Staying Between The Lines

Lauren Pearce roadtests a series of adult colouring books designed to help with anxiety. Unsurprisingly, they don’t work.

Ang Collins Mandala

Walk into any bookstore, and you’ll see a display of colouring books, absurdly far away from the children’s section, complete with a sign that promises you the ability to “Colour away your anxieties!” Adult colouring books are the latest instalment in the soul-sucking mindfulness movement, which was lifted from Buddhist thought and secularly popularised by John Kabat-Zinn.

‘Thought’ is the operative word there; ‘mindfulness’ techniques have moved far beyond both their original function and Kabat-Zinn’s teachings. Instead of being used as a reflection on one’s self and one’s physical place in the universe, mindfulness is taught as a breathing exercise which magically relieves everything from mild anxiety to psychosis and drug addiction. It has become ammunition for the anti-psychiatry movement, along with many studies that claim that counting your breaths is just as effective for treating depression as monitored medication regimes. If you’ve never seen one of these, flip open The Daily Telegraph, I’m sure there’s a few there.

A world where you can naturally treat your own mental health issues without medication or expensive psychiatrist appointments is a nice one to imagine. It would be a reality for some, but presenting it as a fix-all solution to even the most severe psychological problems is absurd at best, and deadly at worst.

However, I would concede that the best way to treat mild anxiety and stress is distraction, and colouring seems to provide that for people. For this review I picked up The Mindfulness Colouring Book by Emma Farrarons (Pan Macmillan) and Animal Kingdom: a colouring book adventure by Millie Marotta (Batsford). Marotta’s world is intricate and beautiful on its own, and makes me wonder if my yonks-old Derwents are worthy of destroying such beautiful pieces. Farrarons’ book is for the less artistically inclined, with simpler patterns that lends themselves to hurried or occasional activity.

My first session with the books did not go well. Sharpening all of my old pencils proved to be the most relaxing activity. I spent twenty minutes freaking out over which colours to use, and then spent the next half-hour wondering if I was somehow doing this wrong.

Farrarons urges in the introduction to her book to “be mindful” but in that first session I could barely concentrate on anything that wasn’t making sure the blue pigment hit the page at an equal pressure. Sometimes my mind strayed and I thought about how I can write about the colours thing in a way that is funny and not at all sad.  I do two rows of circles before I give up, have a drink, and go to bed.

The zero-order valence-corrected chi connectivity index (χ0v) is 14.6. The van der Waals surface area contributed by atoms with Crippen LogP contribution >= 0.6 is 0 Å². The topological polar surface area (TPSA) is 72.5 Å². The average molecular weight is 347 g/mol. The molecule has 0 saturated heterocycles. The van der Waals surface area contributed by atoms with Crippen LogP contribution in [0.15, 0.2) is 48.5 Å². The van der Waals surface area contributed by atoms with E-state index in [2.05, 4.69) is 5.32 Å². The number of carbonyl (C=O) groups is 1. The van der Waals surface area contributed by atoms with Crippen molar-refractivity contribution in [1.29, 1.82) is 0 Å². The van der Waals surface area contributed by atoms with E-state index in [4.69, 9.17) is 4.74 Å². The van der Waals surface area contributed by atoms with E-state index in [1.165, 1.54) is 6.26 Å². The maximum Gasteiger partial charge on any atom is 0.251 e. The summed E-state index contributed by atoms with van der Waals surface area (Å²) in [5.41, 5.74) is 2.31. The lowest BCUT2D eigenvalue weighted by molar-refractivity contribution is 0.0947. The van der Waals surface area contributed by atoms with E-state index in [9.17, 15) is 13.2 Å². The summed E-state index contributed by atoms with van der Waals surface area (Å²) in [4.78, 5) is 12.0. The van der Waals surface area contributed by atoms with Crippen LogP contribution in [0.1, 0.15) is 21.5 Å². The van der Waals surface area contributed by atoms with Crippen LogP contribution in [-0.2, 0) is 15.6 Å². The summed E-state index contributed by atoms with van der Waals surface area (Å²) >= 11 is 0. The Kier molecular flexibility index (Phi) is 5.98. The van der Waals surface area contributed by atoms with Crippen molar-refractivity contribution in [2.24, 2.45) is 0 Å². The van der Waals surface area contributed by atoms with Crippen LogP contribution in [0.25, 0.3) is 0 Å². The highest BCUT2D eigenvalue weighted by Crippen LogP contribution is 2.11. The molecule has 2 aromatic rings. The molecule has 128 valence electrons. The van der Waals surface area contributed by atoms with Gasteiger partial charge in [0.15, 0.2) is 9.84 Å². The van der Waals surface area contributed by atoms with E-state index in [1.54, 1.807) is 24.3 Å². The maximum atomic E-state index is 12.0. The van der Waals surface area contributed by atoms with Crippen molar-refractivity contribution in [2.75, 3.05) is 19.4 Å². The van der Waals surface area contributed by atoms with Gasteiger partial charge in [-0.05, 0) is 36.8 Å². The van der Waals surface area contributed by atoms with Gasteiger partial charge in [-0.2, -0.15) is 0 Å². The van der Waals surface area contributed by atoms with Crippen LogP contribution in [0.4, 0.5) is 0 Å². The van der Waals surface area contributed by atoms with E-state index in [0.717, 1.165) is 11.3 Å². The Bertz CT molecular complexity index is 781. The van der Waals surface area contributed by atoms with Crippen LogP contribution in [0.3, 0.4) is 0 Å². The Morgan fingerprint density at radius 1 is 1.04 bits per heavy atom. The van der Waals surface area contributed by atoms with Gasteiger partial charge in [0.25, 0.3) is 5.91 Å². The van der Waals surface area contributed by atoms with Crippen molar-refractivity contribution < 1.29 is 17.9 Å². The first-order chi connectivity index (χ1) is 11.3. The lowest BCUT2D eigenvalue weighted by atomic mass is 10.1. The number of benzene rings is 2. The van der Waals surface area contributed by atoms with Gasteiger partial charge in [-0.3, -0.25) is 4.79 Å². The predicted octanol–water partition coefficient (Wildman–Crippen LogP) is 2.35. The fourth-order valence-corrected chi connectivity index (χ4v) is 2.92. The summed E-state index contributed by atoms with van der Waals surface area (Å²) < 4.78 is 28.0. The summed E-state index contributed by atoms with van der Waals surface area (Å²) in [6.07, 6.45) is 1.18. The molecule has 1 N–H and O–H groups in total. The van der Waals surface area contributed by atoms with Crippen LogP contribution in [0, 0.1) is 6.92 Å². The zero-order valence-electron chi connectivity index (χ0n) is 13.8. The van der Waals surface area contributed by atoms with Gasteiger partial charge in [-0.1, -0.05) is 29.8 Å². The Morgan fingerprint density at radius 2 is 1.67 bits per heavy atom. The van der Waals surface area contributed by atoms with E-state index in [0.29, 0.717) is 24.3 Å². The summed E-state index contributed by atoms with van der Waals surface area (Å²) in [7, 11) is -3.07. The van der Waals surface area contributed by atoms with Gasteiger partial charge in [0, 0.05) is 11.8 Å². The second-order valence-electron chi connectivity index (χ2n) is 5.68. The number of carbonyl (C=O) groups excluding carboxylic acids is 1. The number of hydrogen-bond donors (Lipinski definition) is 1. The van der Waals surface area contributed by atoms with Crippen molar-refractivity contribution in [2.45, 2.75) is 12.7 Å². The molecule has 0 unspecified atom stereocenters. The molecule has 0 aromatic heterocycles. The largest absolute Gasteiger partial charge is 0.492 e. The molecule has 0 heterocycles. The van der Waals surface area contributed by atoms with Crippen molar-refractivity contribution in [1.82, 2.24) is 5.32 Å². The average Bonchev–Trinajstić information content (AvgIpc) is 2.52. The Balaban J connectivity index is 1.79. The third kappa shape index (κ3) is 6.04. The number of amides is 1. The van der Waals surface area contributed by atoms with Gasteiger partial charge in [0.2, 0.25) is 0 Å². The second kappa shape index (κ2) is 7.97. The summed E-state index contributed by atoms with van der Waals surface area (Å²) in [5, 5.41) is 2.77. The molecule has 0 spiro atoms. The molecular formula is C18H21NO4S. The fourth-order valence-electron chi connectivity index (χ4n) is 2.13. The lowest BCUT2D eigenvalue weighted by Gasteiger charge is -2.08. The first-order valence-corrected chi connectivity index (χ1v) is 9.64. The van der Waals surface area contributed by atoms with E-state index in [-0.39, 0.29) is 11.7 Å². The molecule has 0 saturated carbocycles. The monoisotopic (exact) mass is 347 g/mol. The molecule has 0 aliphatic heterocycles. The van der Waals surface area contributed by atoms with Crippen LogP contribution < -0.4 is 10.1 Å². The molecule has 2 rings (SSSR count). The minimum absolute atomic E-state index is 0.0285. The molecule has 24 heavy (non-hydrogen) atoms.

In his somewhat satirical essay Cupcake Fascism: Gentrification, Infantilisation and Cake, Tom Whyman asserts that most middle-class consumers are infantilized subjects, and products are produced to target this infantilisation. He does this through the lens of the cupcake, which becomes the vehicle for “nice fascism”. The act of sitting down to colour-in is infantilising, and it’s ‘nice’, just as the idea of meditating your hallucinations away without the big bad pills is ‘nice’. And paying $14.99 for a book of scribbles is an inherently middle-class privilege, as is—even with Medicare subsidies–seeking decent psychiatric care.

I persisted with the books for a week. I tried to work for substantial amounts of time, but whenever I sat down to do my colouring-in, I felt as if I was wasting time that could have been better spent on other things. I didn’t happen to finish a complete A5 page over a week. Each book has about 70 of them, so at least this is an activity with longevity.

I’m not about to throw away my Lexapro, but I can see how very mild anxiety can be relieved through the distraction of colouring. Some people listen to music, some people read, or play video games, and some people colour-in. But is colouring books the next great mental health revolution? Only for the only-slightly-distressed middle-income earners that have a great deal of spare time to waste that grace bookshops these days anyway.

Vice Chancellor Michael Spence.

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